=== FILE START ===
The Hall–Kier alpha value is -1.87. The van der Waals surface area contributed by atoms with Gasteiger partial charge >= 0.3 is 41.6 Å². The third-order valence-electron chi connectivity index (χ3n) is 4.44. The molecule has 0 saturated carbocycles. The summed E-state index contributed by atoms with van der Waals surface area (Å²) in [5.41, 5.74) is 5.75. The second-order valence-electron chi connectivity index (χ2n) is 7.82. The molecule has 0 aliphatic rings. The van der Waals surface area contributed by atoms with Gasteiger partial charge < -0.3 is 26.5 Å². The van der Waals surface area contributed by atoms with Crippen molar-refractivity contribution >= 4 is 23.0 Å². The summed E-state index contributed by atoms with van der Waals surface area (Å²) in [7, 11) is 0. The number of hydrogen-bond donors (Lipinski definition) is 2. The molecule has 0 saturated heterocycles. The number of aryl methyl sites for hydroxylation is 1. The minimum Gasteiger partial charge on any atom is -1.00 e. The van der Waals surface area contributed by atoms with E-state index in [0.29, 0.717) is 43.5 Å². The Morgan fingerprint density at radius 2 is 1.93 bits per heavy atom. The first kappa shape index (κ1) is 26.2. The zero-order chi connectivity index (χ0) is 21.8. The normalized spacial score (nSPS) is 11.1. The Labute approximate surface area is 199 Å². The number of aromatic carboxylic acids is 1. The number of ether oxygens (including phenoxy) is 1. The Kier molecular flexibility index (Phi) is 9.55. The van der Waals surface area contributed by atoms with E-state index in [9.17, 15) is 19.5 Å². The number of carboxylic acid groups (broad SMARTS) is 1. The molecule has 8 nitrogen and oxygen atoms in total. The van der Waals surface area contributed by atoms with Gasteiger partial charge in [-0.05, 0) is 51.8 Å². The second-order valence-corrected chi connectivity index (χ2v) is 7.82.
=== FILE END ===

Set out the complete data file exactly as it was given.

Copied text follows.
The Hall–Kier alpha value is -1.87. The van der Waals surface area contributed by atoms with Gasteiger partial charge >= 0.3 is 41.6 Å². The third-order valence-electron chi connectivity index (χ3n) is 4.44. The molecule has 0 saturated carbocycles. The summed E-state index contributed by atoms with van der Waals surface area (Å²) in [5.41, 5.74) is 5.75. The second-order valence-electron chi connectivity index (χ2n) is 7.82. The molecule has 0 aliphatic rings. The van der Waals surface area contributed by atoms with Gasteiger partial charge < -0.3 is 26.5 Å². The van der Waals surface area contributed by atoms with Crippen molar-refractivity contribution >= 4 is 23.0 Å². The summed E-state index contributed by atoms with van der Waals surface area (Å²) in [7, 11) is 0. The number of hydrogen-bond donors (Lipinski definition) is 2. The molecule has 0 saturated heterocycles. The number of aryl methyl sites for hydroxylation is 1. The minimum Gasteiger partial charge on any atom is -1.00 e. The van der Waals surface area contributed by atoms with E-state index in [0.29, 0.717) is 43.5 Å². The Morgan fingerprint density at radius 2 is 1.93 bits per heavy atom. The first kappa shape index (κ1) is 26.2. The zero-order chi connectivity index (χ0) is 21.8. The normalized spacial score (nSPS) is 11.1. The Labute approximate surface area is 199 Å². The number of aromatic carboxylic acids is 1. The number of ether oxygens (including phenoxy) is 1. The Kier molecular flexibility index (Phi) is 9.55. The van der Waals surface area contributed by atoms with E-state index in [9.17, 15) is 19.5 Å². The number of carboxylic acid groups (broad SMARTS) is 1. The molecule has 8 nitrogen and oxygen atoms in total. The van der Waals surface area contributed by atoms with Gasteiger partial charge in [-0.05, 0) is 51.8 Å². The second-order valence-corrected chi connectivity index (χ2v) is 7.82.